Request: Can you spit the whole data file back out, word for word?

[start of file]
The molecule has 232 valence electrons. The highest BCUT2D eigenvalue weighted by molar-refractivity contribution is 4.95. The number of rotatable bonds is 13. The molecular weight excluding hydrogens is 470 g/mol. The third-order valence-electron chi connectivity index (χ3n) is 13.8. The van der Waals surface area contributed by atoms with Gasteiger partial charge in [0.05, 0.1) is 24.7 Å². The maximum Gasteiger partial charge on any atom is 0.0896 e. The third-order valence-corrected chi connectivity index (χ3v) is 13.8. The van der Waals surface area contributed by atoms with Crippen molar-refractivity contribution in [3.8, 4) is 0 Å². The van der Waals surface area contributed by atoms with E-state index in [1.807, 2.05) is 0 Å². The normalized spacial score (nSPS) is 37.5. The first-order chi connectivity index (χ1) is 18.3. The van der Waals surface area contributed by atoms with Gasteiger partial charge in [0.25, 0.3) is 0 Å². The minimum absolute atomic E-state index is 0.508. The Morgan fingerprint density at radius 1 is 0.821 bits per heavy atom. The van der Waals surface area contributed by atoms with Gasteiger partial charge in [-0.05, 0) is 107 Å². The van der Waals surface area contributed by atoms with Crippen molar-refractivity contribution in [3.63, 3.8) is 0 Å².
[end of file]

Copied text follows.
The molecule has 232 valence electrons. The highest BCUT2D eigenvalue weighted by molar-refractivity contribution is 4.95. The number of rotatable bonds is 13. The molecular weight excluding hydrogens is 470 g/mol. The third-order valence-electron chi connectivity index (χ3n) is 13.8. The van der Waals surface area contributed by atoms with Gasteiger partial charge in [0.05, 0.1) is 24.7 Å². The maximum Gasteiger partial charge on any atom is 0.0896 e. The third-order valence-corrected chi connectivity index (χ3v) is 13.8. The van der Waals surface area contributed by atoms with Crippen molar-refractivity contribution in [3.8, 4) is 0 Å². The van der Waals surface area contributed by atoms with E-state index in [1.807, 2.05) is 0 Å². The normalized spacial score (nSPS) is 37.5. The first-order chi connectivity index (χ1) is 18.3. The van der Waals surface area contributed by atoms with Gasteiger partial charge in [0.25, 0.3) is 0 Å². The minimum absolute atomic E-state index is 0.508. The Morgan fingerprint density at radius 1 is 0.821 bits per heavy atom. The van der Waals surface area contributed by atoms with Gasteiger partial charge in [-0.05, 0) is 107 Å². The van der Waals surface area contributed by atoms with Crippen molar-refractivity contribution in [3.63, 3.8) is 0 Å².